The recent itinerary of the Norwegian fish farm ‘well boat’ Viktoria Viking seen here at Oban is a long list of Scottish islands, lochs and anchorages that would suit the most adventurous yachtsman in Scottish waters; Kirkwall, Ardyne, Carradale, Kyle, Shapinsay, Unst, and as I write she is due back in Kirkwall.
Viktoria Viking 1,214,’09 was built like almost all of her type in North European waters at the small north Norwegian town of Vestnes which also delivered an earlier and perhaps more elegant design also seen here at Oban, Gripfisk 475,’97, which is also serving Scottish waters and is currently in Lerwick. So Norwegian owners have cornered a lucrative business in building specialist fishfarming vessels and also manning and operating them as there no doubt is considerable expertise that goes with transporting around hundreds of tons of valuable live fish at various stages of their growth.
Tom Roberston pointed out Gripfisk was Mediterranean moored at Oban, probably not, as he suggested, a side effect of global warming - but apparently it was more convenient to her for taking on bunker oil.
As far as I am aware only two such live fish carrying vessels have been attempted by UK builders and both by the now closed Campbeltown Shipyard. The most successful was the Solea 235,’89 pictured here at Kyle of Lochalsh but I see she has recently headed off deep sea to more exotic and sunnier climes in Africa, under the same name and registered in Sierra Leone.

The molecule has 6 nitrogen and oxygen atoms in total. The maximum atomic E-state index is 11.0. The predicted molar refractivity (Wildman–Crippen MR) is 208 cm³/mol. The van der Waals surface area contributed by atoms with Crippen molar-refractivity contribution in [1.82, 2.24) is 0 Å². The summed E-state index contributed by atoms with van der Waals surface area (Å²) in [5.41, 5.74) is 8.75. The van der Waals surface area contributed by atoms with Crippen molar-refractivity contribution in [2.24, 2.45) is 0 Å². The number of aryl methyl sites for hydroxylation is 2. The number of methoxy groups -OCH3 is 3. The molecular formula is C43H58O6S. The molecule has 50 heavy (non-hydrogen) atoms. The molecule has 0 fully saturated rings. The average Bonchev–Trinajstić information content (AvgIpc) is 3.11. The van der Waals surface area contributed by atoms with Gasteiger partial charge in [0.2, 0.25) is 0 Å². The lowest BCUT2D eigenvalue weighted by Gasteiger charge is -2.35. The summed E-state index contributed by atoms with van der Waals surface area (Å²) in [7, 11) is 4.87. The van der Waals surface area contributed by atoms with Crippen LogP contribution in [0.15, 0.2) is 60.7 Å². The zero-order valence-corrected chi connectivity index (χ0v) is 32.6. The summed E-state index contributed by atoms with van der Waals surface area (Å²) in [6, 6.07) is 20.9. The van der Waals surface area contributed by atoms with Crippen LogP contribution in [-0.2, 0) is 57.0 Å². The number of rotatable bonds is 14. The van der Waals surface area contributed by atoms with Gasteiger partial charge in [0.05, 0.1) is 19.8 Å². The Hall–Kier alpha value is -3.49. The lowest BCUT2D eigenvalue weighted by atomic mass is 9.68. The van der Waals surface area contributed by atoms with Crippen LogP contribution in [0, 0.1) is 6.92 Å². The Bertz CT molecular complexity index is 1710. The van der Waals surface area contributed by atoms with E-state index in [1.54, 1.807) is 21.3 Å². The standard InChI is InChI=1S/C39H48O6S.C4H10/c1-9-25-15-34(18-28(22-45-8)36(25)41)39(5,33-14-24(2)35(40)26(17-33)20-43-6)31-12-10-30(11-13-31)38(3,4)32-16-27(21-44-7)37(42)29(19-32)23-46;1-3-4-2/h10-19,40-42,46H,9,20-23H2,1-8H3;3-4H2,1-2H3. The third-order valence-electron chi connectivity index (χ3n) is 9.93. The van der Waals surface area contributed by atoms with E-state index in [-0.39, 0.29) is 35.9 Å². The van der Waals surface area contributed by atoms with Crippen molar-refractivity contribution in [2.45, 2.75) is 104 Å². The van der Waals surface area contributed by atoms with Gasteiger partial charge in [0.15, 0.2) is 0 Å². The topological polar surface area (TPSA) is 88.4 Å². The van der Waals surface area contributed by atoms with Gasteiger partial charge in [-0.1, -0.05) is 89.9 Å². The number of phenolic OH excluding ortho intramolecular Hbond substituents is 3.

Yes, I know, that flag is seen now on several UK coastal service vessels but this time she really has gone to Africa. She has also been converted to a dry cargo vessel with a hydraulic crane and is advertised as offering a monthly cargo service into the Indian Ocean from Majunga, Madagascar to several ports in the Comoro Islands. Quite a stretch from serving the environs of the Kyle of Lochalsh to supplying islands in the Indian Ocean.
The second well boat from Campbeltown was the Crear 499,’97 but by 2007 she was snapped up, ironically, by Norwegian owners who converted her to a coastal and bunkering tanker and she is working hard in Western Norwegian waters rejoicing under the descriptive name of Kystbunker registered at Kristiansund. There is surely evidence here again for my long held belief that there is a need for small versatile hulls for all kinds of freights. That the little Solea is worth taking all the way to Africa and Crear has a second career as a handy sized tanker delivering to small and awkward Norwegian island and fjord locations surely backs this up.